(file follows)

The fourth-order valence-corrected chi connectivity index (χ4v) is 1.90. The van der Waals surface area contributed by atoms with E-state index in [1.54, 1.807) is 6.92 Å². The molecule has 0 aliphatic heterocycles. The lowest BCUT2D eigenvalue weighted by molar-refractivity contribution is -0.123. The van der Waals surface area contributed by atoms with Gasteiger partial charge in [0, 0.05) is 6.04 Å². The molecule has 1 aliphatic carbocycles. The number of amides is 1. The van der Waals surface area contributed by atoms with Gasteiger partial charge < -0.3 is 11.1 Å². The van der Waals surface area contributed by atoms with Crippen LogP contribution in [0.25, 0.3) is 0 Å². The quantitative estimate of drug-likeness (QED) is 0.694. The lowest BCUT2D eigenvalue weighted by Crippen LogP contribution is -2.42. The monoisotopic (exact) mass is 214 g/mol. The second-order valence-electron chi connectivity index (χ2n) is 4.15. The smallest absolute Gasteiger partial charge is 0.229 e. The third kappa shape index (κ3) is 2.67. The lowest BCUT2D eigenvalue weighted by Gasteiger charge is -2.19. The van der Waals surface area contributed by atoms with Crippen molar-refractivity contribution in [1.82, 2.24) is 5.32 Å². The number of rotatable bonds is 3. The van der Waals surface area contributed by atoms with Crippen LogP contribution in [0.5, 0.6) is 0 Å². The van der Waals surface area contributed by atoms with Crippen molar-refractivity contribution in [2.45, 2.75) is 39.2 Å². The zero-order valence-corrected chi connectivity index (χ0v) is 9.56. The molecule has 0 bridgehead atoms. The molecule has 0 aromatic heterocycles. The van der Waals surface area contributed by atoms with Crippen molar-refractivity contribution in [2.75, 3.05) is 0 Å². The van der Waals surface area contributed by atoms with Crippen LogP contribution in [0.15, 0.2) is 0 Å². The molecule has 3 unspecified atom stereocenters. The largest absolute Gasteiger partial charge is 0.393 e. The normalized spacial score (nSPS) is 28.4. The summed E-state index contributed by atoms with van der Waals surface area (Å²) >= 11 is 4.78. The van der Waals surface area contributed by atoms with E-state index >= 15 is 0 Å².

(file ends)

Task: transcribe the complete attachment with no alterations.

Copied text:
The fourth-order valence-corrected chi connectivity index (χ4v) is 1.90. The van der Waals surface area contributed by atoms with E-state index in [1.54, 1.807) is 6.92 Å². The molecule has 0 aliphatic heterocycles. The lowest BCUT2D eigenvalue weighted by molar-refractivity contribution is -0.123. The van der Waals surface area contributed by atoms with Gasteiger partial charge in [0, 0.05) is 6.04 Å². The molecule has 1 aliphatic carbocycles. The number of amides is 1. The van der Waals surface area contributed by atoms with Gasteiger partial charge < -0.3 is 11.1 Å². The van der Waals surface area contributed by atoms with Crippen LogP contribution in [0.25, 0.3) is 0 Å². The quantitative estimate of drug-likeness (QED) is 0.694. The lowest BCUT2D eigenvalue weighted by Crippen LogP contribution is -2.42. The monoisotopic (exact) mass is 214 g/mol. The second-order valence-electron chi connectivity index (χ2n) is 4.15. The smallest absolute Gasteiger partial charge is 0.229 e. The third kappa shape index (κ3) is 2.67. The lowest BCUT2D eigenvalue weighted by Gasteiger charge is -2.19. The van der Waals surface area contributed by atoms with Crippen molar-refractivity contribution in [1.82, 2.24) is 5.32 Å². The number of rotatable bonds is 3. The van der Waals surface area contributed by atoms with Crippen LogP contribution in [0.5, 0.6) is 0 Å². The van der Waals surface area contributed by atoms with Crippen molar-refractivity contribution in [2.45, 2.75) is 39.2 Å². The zero-order valence-corrected chi connectivity index (χ0v) is 9.56. The molecule has 0 bridgehead atoms. The molecule has 0 aromatic heterocycles. The van der Waals surface area contributed by atoms with Crippen molar-refractivity contribution in [2.75, 3.05) is 0 Å². The van der Waals surface area contributed by atoms with Crippen LogP contribution in [0.15, 0.2) is 0 Å². The molecule has 3 unspecified atom stereocenters. The largest absolute Gasteiger partial charge is 0.393 e. The normalized spacial score (nSPS) is 28.4. The summed E-state index contributed by atoms with van der Waals surface area (Å²) >= 11 is 4.78. The van der Waals surface area contributed by atoms with E-state index >= 15 is 0 Å².